As is well known by now Facebook has struggled with the issue of privacy and for good reason. Therefore, a coin controlled by Facebook would likely not have had good chances of success. But importantly, even if Facebook had had a good track record on privacy a coin controlled by a single corporation would not have been good for the world because users could have always been abused at a later date. Therefore, in a sense, it’s good that Libra came about partially because of Facebook’s failures on privacy.
Here, in my view comes a rarely mentioned but important and consequential principle of Libra’s design as written in its whitepaper.
“Essential to the spirit of Libra, in both its permissioned and permissionless state, the Libra Blockchain will be open to everyone: any consumer, developer, or business can use the Libra network, build products on top of it, and add value through their services. Open access ensures low barriers to entry and innovation and encourages healthy competition that benefits consumers. This is foundational to the goal of building more inclusive financial options for the world.”
A relatively open structure for Libra suggests a very important difference to closed platforms like WeChat. The Libra blockchain is calling for open innovation on top of it and innovators can have more certainty that an association of 100 members with differing interests will not collude in the future in order to change the rules and/or censor as any single corporation could do and historically has done so on its platform (see Twitter, Apple etc.). Therefore, innovation around Libra should flourish given significantly reduced platform risk. Furthermore, libra coins will not only be used inside Facebook but outside of it as well.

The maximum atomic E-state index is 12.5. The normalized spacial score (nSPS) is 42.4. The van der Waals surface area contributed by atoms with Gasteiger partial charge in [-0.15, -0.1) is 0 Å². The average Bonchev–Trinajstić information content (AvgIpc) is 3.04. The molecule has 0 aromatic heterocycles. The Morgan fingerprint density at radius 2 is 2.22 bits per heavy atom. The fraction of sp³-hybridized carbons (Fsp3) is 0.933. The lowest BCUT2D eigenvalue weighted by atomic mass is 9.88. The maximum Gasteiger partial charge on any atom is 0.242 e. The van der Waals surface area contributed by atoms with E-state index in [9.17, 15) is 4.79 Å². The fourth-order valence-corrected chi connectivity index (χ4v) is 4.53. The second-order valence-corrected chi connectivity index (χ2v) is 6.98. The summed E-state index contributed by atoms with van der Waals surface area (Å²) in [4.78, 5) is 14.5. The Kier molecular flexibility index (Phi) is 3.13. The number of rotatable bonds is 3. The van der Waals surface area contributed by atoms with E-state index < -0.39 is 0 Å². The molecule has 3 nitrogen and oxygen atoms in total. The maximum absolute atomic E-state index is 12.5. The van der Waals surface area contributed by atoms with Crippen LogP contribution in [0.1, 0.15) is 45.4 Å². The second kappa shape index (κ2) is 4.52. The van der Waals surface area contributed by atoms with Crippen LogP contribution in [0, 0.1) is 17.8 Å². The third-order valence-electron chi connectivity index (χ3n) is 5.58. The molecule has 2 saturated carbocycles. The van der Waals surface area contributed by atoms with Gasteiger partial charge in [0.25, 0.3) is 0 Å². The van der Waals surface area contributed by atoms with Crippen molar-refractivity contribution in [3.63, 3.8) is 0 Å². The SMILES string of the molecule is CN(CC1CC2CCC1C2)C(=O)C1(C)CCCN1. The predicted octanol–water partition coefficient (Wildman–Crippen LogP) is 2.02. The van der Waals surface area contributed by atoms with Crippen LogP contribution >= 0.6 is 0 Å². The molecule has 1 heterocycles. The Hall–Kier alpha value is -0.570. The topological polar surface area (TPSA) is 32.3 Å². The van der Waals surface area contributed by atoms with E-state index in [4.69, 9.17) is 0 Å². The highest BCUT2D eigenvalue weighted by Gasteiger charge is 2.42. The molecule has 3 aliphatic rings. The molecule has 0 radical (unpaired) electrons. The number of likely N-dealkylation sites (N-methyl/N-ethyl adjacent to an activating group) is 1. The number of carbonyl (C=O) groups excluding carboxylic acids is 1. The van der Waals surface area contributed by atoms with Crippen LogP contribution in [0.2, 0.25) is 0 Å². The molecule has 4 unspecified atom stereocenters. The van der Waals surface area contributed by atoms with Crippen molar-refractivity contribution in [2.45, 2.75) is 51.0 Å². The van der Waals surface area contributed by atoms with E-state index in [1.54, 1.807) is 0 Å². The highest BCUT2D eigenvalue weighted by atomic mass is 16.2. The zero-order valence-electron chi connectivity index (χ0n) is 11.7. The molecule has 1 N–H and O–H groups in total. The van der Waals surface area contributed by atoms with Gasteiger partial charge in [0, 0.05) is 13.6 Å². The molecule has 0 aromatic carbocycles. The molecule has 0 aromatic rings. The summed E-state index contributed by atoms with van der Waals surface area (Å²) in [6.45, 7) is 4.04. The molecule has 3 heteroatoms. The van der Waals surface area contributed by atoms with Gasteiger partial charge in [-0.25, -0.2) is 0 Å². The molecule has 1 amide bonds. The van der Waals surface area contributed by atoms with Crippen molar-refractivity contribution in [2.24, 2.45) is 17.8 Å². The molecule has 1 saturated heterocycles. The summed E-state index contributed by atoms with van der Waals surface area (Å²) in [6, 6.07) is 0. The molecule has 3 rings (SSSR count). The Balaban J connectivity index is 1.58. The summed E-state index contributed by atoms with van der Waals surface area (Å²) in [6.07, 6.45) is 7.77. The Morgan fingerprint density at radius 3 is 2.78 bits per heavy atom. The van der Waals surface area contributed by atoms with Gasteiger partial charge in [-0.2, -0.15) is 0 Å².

Second, how is Calibra going to potentially introduce billions of people to digital assets broadly?
Currently it is estimated that there are only around 50–100 million people worldwide holding digital assets and an estimated less than 10 million people who own at least $100 worth of digital assets. The upside for crypto asset adoption is therefore massive given the close to 2.5 billion Facebook users. Calibra will both be a standalone application and also built into Facebook Messenger and WhatsApp. In addition, Calibra should be able to hold other digital assets including bitcoin and it is likely that Facebook, for regulatory reasons, will have to accept outside wallet providers into its system as well.
For these reasons, I believe Libra is a major win for the long-term goals of a decentralized internet and of the wide adoption and use of internet native digital assets and the numerous new exciting business models that these can support in the future. Yes, Facebook stands to gain if Libra succeeds but likely so does everyone else. It now remains to be seen whether Libra will work. The most important risk it faces is regulatory risk. The US congress already sent Facebook a letter to halt the Libra project. Despite appearances, the optimist in me suggests that this is also a good thing. It is about time that regulators, politicians and the public get educated about the serious side of crypto, the internet of value. So far, the narrative has been hijacked by all the low-quality projects, bad actors and frauds surrounding this otherwise highly innovative space. Maybe this is about to change. And this would be a good thing.